butterfly (3)


Compared to Brisbane, there aren't many gardening related workshops on offer at Bribie so I was keen to support this one run by Helen Schwencke at the local library yesterday.

Helen has put out a wonderful little book full of colour photos with a pic for each butterfly in adult, caterpillar and chrysalis stages called Create More Butterflies 

Available on her website Earthling Enterprises it's not cheap at $34 but worth it to have this terrific resource. 


Helen's talk was about providing host plants for the complete life cycle of the butterfly not just nectar plants for the adult.


Climbing Senna (Senna gaudichaudi)

Corky Milk Vine (Secamone elliptica)

Emu Foot (Cullen tenax)

Karamat (Hygrophila augustifolia) 

Love Flower (Pseuderanthemum variabile)

Mangrove Wax Flower Vine (Cynanchum carnosum)

Native Mulberry (Pipturus argenteus)

Thornless Caper (Capparis lucida)

Zig Zag Vine (elodorum leichardtii)

Finger Lime (Citrus australasica)

    +Citrus of any type

I didn't take copious notes, preferring to rely on the book and a few important pointers:

  • there are 360 known butterfly host plants
  • create water features/soaks
  • leave areas in your garden as natural as possible
  • interplant your garden with local and regional native plants 

Helen suggested the Queensland Naturalists Club for meet ups and outings. Sounds like a nudist meet up but it's about insects and the environment! Really :)

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Caper White Butterfly Migration

For only the second time ever (for me), the Caper Whites are migrating. Reading about them, they do it frequently so it's pot-luck if you see them.

The first migration I saw was in Brisbane while driving down Cornwall Street Annerley, clouds of them were heading steadily north-east. As indeed they are today and for several days since, white butterflies are fluttering by in Deception Bay.

Some have come into my yard and are sipping nectar from the Lucerne. There are a number of different species of very small active butterflies doing the same thing. No pix - dang but they are so quick.

I've scanned the relevant entries in The Complete Field Guide to Butterflies of Australia by Michael F Braby. There is a locally-produced book by Helen Schwenke and Frank Jordan (which I can recommend as a slim volume with a wealth of detail and excellent photographs) but which has absented itself from my bookshelf just now. Both are good books and fairly modern. My large tome by Waterhouse and Common while comprehensive has some age about it now so either of the two mentioned above will be useful today.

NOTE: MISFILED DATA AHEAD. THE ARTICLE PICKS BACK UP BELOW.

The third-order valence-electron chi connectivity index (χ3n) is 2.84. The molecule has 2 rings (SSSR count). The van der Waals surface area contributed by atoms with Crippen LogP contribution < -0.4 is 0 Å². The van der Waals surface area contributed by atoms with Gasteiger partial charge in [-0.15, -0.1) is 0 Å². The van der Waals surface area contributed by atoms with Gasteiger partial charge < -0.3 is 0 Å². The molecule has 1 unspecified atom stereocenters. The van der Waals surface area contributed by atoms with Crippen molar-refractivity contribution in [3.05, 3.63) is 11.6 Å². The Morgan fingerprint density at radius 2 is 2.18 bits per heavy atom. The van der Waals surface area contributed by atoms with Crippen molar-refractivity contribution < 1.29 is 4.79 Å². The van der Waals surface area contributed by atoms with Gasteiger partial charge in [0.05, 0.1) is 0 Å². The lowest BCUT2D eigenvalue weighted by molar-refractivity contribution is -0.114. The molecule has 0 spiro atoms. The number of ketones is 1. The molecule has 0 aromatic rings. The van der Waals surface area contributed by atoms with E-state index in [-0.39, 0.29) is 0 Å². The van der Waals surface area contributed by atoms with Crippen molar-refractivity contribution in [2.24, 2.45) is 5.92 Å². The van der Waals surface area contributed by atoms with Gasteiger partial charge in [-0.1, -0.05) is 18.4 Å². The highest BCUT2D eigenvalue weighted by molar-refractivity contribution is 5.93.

If you have Caper Whites where you live, enjoy the migration since they only do it once a year. Oh and their larvae munch on Australian caper bushes, few-to-none of which grow around here. They won't be munching your veges!



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Quick one from me

I've taken the Backyarders group down. The backyarders forum was basically duplicating the general forum which seemed unecessarily confusing.People were having trouble finding discussions too, and the search functions on the general forum are much better. So Donna and I copied them over - but now all the links to the people who actually posted the comments are gone. Sorry about that.

I've put my tomato bags back on - I'm not getting fruit fly, but other bits and bobs have a go at them if the bags aren't on, whereas I get beautiful perfect blemish free specimens (except the ones I don't see/ bother with) if I do bag them - so the bags are back on.

I've also bagged a few baby pumpkins to see if it might keep the frost off them. I've decided I'm losing the babies to frost - the vines are back to full health, and it is mid winter with fog etc after all :)I levered the no dig garden around with a pitch fork to let air in - it was looking a bit compacted I think.My peas are doing well so far, fingers crossed. First flower today. The bush beans are OK too, didn't look closely to see if they're setting yet.Have examined the bok choy, which is riddled with holes, and discovered lots of caterpillars on the leaf undersides. They are not big and green (cabbage white butterfly) which explains why I wasn't seeing any of those :) So at least I know it's not just grasshoppers. I picked lots off today and gave them to the chooks. I'll do that a few more times and see if things come right, otherwise I might buy some Dipel (Bacillus thuringiensis) and put that about a bit. It's more specific than neem, as it basically attacks caterpillar tummies. Poor caterpillars :( At least neem is quick - but it gets all bugs, good and bad, which is bad of course. Hopefully the manual removal will do the trick - it usually does. It takes such care to produce beautiful food at times! The tip off (because I didn't see any butterflies) was a pristine bok choy volunteer growing in the gravel at one side of the vegie garden. Caterpillars don't like gravel - it's rough on their undersides.Also I prune off the old leaves on the broccoli and cauliflower etc as they get holes in them and feed these to the chooks. The chooks demand this because it's their favourite, these are of course the best leaves to pick without hurting the plant, and it keeps the cabbage whites under control - egg and caterpillar population reduction measure. Sometimes I let a decoy go in the garden for a while as well after it's flowered (but not long enough for the butterflies to hatch). The butterflies appear to love the old smelly plants the best.My lemons are almost ripe - first from this tree, very proud, must take a photo.I've been tranplanting my onions and leeks around - thinning them out into singles.I scattered some mulch over the vegie garden.There's not much else going on - everything should come on well now we've passed the solstice :)
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